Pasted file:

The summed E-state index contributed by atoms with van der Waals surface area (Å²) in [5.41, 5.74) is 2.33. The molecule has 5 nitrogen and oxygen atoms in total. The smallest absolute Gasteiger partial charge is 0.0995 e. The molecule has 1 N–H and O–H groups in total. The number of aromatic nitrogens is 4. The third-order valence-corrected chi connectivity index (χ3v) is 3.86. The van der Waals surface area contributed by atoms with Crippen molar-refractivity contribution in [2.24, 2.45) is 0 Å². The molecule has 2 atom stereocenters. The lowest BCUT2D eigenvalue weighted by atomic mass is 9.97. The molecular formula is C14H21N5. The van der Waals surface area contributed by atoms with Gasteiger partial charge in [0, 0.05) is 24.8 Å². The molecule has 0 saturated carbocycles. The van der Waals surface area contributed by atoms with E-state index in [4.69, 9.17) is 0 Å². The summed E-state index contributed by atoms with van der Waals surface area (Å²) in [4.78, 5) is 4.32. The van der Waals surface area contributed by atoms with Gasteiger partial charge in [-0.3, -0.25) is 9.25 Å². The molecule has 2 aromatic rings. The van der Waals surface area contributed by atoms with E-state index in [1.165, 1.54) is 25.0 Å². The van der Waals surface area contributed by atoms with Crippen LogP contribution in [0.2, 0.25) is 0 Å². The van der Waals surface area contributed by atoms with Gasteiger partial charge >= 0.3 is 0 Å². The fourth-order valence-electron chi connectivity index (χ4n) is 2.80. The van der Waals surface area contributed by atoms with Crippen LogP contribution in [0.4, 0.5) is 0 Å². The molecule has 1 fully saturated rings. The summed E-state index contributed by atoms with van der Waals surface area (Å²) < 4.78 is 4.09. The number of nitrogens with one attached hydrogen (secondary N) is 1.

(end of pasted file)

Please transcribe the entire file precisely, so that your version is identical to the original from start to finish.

The summed E-state index contributed by atoms with van der Waals surface area (Å²) in [5.41, 5.74) is 2.33. The molecule has 5 nitrogen and oxygen atoms in total. The smallest absolute Gasteiger partial charge is 0.0995 e. The molecule has 1 N–H and O–H groups in total. The number of aromatic nitrogens is 4. The third-order valence-corrected chi connectivity index (χ3v) is 3.86. The van der Waals surface area contributed by atoms with Crippen molar-refractivity contribution in [2.24, 2.45) is 0 Å². The molecule has 2 atom stereocenters. The lowest BCUT2D eigenvalue weighted by atomic mass is 9.97. The molecular formula is C14H21N5. The van der Waals surface area contributed by atoms with Gasteiger partial charge in [0, 0.05) is 24.8 Å². The molecule has 0 saturated carbocycles. The van der Waals surface area contributed by atoms with E-state index in [4.69, 9.17) is 0 Å². The summed E-state index contributed by atoms with van der Waals surface area (Å²) in [4.78, 5) is 4.32. The van der Waals surface area contributed by atoms with Gasteiger partial charge in [-0.3, -0.25) is 9.25 Å². The molecule has 2 aromatic rings. The van der Waals surface area contributed by atoms with E-state index in [1.165, 1.54) is 25.0 Å². The van der Waals surface area contributed by atoms with Crippen LogP contribution in [0.2, 0.25) is 0 Å². The van der Waals surface area contributed by atoms with Gasteiger partial charge >= 0.3 is 0 Å². The fourth-order valence-electron chi connectivity index (χ4n) is 2.80. The van der Waals surface area contributed by atoms with Crippen LogP contribution in [0.4, 0.5) is 0 Å². The molecule has 1 fully saturated rings. The summed E-state index contributed by atoms with van der Waals surface area (Å²) < 4.78 is 4.09. The number of nitrogens with one attached hydrogen (secondary N) is 1.